Before beginning the experiment, the children were asked to wash and dry their hands. Next, the task was explained to each child. While standing on the step, each child was asked to grasp the Manipulandum with precision grip (Fig 1). The child held the Manipulandum upright and oriented forward with the elbow flexed at 90°. Then the child was asked to go down the step in a spontaneous manner and to maintain a static bipedal ending position. The task was performed five times with each hand, starting always with the less affected/dominant hand. Each child performed 10 trials.
In addition, the maximum voluntary contraction (MVC) of the GF exerted was measured in a static standing position. At the end of the acquisition procedure, each child grasped the Manipulandum with his or her elbow flexed at 90° as hard as possible for 3 to 5 seconds with each hand. The mean MVC was calculated from three trials.
Acquisition and data analysis
The temporal course of the task is displayed in Fig 2. We determined the t0 moment when the LF value just passed under the weight of the Manipulandum, indicating the start of the downward movement (Fig 2, vertical line). After t0, the LF and GF decreased during the downward movement, reaching the minimal load force (LFmin) and minimal grip force (GFmin) (Fig 2, circles labeled a and b). Then, the LF and GF started to increase, reaching the maximal load force (LFmax) and maximal grip force (GFmax) (Fig 2, circles labeled c and d). After these peaks, the LF and GF decreased. From these four temporal events (LFmin, GFmin, LFmax, and GFmax), we defined the following four temporal variables: LFmin to GFmin (Fig 2A and 2B), LFmin to LFmax (Fig 2A–2C), GFmin to LFmax (Fig 2B and 2C) and LFmax to GFmax (Fig 2C and 2D). The GF and LF amplitudes were also measured at the four events, resulting in eight dynamic variables. Furthermore, the ability to scale the GF to the LF (GF/LF ratio) was also calculated at each event. Data analysis was performed using MATLAB R2007b to avoid human bias.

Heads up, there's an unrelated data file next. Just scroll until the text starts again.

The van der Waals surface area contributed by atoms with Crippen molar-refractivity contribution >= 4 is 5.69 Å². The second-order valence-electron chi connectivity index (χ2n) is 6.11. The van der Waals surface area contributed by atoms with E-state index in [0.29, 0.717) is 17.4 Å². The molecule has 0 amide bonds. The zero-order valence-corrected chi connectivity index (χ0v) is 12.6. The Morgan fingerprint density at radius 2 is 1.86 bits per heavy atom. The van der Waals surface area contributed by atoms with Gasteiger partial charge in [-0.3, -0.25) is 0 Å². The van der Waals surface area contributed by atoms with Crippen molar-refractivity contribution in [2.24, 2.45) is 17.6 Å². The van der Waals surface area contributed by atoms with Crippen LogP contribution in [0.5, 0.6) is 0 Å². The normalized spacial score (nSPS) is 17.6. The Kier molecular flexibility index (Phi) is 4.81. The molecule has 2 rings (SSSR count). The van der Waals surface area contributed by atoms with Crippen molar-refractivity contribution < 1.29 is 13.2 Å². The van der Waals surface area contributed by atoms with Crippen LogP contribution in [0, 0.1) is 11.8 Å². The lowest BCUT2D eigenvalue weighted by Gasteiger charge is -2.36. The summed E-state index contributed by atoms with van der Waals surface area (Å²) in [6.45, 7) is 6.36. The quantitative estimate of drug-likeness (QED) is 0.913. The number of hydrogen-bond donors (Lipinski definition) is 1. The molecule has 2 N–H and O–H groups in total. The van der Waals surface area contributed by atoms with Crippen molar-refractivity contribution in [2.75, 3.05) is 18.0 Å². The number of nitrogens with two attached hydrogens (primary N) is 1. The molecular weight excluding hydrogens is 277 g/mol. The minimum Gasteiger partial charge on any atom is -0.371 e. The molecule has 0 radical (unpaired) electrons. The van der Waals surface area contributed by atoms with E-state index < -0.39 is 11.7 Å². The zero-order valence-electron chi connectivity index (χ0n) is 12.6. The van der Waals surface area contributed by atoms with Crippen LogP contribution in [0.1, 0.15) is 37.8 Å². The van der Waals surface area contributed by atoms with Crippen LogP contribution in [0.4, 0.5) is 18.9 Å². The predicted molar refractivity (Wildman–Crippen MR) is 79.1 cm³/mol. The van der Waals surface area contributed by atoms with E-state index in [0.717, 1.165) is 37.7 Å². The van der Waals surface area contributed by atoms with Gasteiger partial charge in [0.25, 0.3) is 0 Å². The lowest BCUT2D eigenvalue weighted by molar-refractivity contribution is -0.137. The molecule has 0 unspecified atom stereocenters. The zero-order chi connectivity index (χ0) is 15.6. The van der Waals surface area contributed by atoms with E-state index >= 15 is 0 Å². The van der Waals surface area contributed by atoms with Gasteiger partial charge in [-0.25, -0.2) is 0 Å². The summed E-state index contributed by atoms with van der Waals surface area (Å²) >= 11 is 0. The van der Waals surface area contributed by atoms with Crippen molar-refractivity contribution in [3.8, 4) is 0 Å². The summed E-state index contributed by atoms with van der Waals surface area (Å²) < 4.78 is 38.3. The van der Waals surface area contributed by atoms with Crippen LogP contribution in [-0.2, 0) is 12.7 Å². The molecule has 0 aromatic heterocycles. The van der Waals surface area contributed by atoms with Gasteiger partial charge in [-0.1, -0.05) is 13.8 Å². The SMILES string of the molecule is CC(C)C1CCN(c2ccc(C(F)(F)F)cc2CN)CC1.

The grip force (GF, black) and load force (LF, grey) are presented as a function of time in seconds (s) and measured in Newton (N). t0 = vertical line, start of child’s downward movement. The circles highlights the events observed in the forces during the task: a = minimal load force value observed during the task (LFmin), b = minimal grip force value observed during the task (GFmin), c = maximal load force value observed during the task (LFmax), d = maximal grip force value observed during the task (GFmax).
A one-way repeated measures analysis of variance (ANOVARM) was used across trials to test whether a training effect was observed on the dependent variables. As no training effect was observed (all p>0.05), the subsequent analyses were conducted considering the mean values of all trials for each subject (n = 50). An ANOVARM was also conducted to compare the four conditions, namely, the more affected hand and less affected hand of children with UCP and the nondominant hand and dominant hand of the controls. The post-hoc analysis was performed using Holm-Sidak pairwise comparisons between the conditions. An adjustment of the alpha level of significance was performed for pairwise multiple comparisons.
Representative traces for both hands of the TD children and children with UCP are displayed in Fig 2 (single trials). After t0, the LF and the GF reached their minimum values, with the LFmin (Fig 2A) occurring first followed by the GFmin (Fig 2B). Consecutively, the forces reached their maximum values, with the LFmax first followed by the GFmax (Fig 2C and 2D, respectively). In children with UCP, the less affected hand presented a temporal course similar to that of TD children (Fig 2A–2D). In contrast, the more affected hand presented a temporal shift in the force minima: the GF reached its minimum (Fig 2B) before the LF (Fig 2A). In the representative traces, the GF and LF were higher for both hands of the children with UCP compared to the TD children.
Statistical comparisons of the four conditions (more affected hand, less affected hand, nondominant hand, and dominant hand) were performed for the different variables. We systematically performed the following post-hoc analyses and compared both hands of children with UCP (more affected vs. less affected), both hands of TD children (nondominant vs. dominant), nondominant hands between the two groups of children (more affected vs. nondominant), and dominant hands between the two groups (less affected vs. dominant).
For the temporal variables, a difference between conditions was only observed in the delay between LFmin and GFmin (p = 0.038, see Table 1). Post-hoc analysis showed differences in this delay between the more affected hand of children with UCP and the nondominant hand of TD children (p = 0.009, Fig 3A), where the more affected hand showed negative mean values. This result indicates a shift in the temporal course of the more affected hand in children with UCP because the GF reached its minimum before the LF (Fig 2).